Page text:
These are not ordinary noises, but sounds you might hear coming from the deep backwoods of Kentucky in the early 1800s. The noises I hear belong on The Texas Chainsaw Massacre soundtrack.

An animal-like cry just pierced the night, causing my cat to curl into a fetal position.

Now, here is what is even more disturbing.

They posted a sign in their yard earlier today, which said, “It’s a boy.”

I know they didn’t just have a baby. I guess they are hosting a baby shower for a friend.

I’ve tried to put myself in their shoes, to think like them. To outthink the beast, you must become the beast.

Possible thought patterns running through their brains:

“Hey, let’s host a baby shower. Yeah, man, let’s make it go on for hours and hours. Let’s serve lots of liquor. Smoke. Play loud music. And, hey, let’s have it in our garage with the doors open. And, yes, let’s not forget to invite Uncle Buck and Sally Sue. Honey, get the pigs’ feet out of the freezer. I’m going to barbecue tonight.”

Vehicles are clogging the street in front of my house, and the road itself is on the verge of a cardiac arrest. How many people are over there?

This is not how baby showers are supposed to play out.

Maybe if I was at the baby shower, I would have a different perspective on this whole deal.

Maybe I should go over and join them.

My confession: I once owned a lawn mower with three wheels

29 Mar

Drawing by Gus Morgan

Last year’s drought killed huge patches of my lawn. My once lush St. Augustine oasis has been reduced to a patch of weeds, leaving it looking like a dog with mange.

It may never return to its former glory, but I am determined to whip it back into shape. However, there is one problem. I need a new mower.

You see, I buried my old push mower last year. It was time. It lived a long and fruitful life. I bought it 10 years ago for $100. But last year, the back right wheel snapped off, and I was stuck with a three-wheeled mower.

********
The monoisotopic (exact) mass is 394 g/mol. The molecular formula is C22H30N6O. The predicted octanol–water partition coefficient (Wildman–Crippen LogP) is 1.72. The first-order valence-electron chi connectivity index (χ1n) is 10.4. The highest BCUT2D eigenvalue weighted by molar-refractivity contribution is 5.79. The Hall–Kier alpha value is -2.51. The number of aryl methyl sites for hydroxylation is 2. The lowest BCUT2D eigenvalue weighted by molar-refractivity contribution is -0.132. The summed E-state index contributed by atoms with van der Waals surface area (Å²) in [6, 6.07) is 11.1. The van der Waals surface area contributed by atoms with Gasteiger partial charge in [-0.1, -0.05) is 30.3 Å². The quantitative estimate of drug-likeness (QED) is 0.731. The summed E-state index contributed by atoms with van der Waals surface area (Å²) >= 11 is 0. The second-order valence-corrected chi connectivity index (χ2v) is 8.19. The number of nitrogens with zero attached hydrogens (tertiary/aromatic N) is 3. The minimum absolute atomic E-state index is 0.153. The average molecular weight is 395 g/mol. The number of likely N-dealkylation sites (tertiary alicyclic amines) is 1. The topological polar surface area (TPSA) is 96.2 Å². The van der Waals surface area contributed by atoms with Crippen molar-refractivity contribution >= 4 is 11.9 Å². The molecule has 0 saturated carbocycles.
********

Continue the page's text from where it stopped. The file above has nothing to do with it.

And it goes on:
To put it bluntly, having a three-wheeled mower is not good. It’s like owning a three-legged dog (For the record, I have never owned a three-legged dog, but one lives down the street from me. This is not a lie.). And no, I couldn’t just buy another wheel to replace the old one. The metal body where the wheel attached had rusted away. Imagine a mower with leprosy. That’s what I had.

In retrospect, that mower made me famous, or rather the laughingstock of Saddlebrook Village. When I would bring out my mower, my neighbors would stop and stare.

I could feel their prying eyes judging me and my machine.

I know what they were thinking: “There’s Gus again with his three-wheeled mower. That poor son-of-a-bitch. Why doesn’t he just buy a new mower?”

So this winter, I finally trashed my old mower in disgust. But I never replaced it.

And a man without a mower is no good really. To remedy my loss, I began searching for a replacement. I went to Lowes. I went to Home Depot. I went to Sears. At these stores, I would stop in front of the mower sections and look. And look. But I never bought one. Frozen by price shock, I would retreat, thinking I would buy again another day. Nope.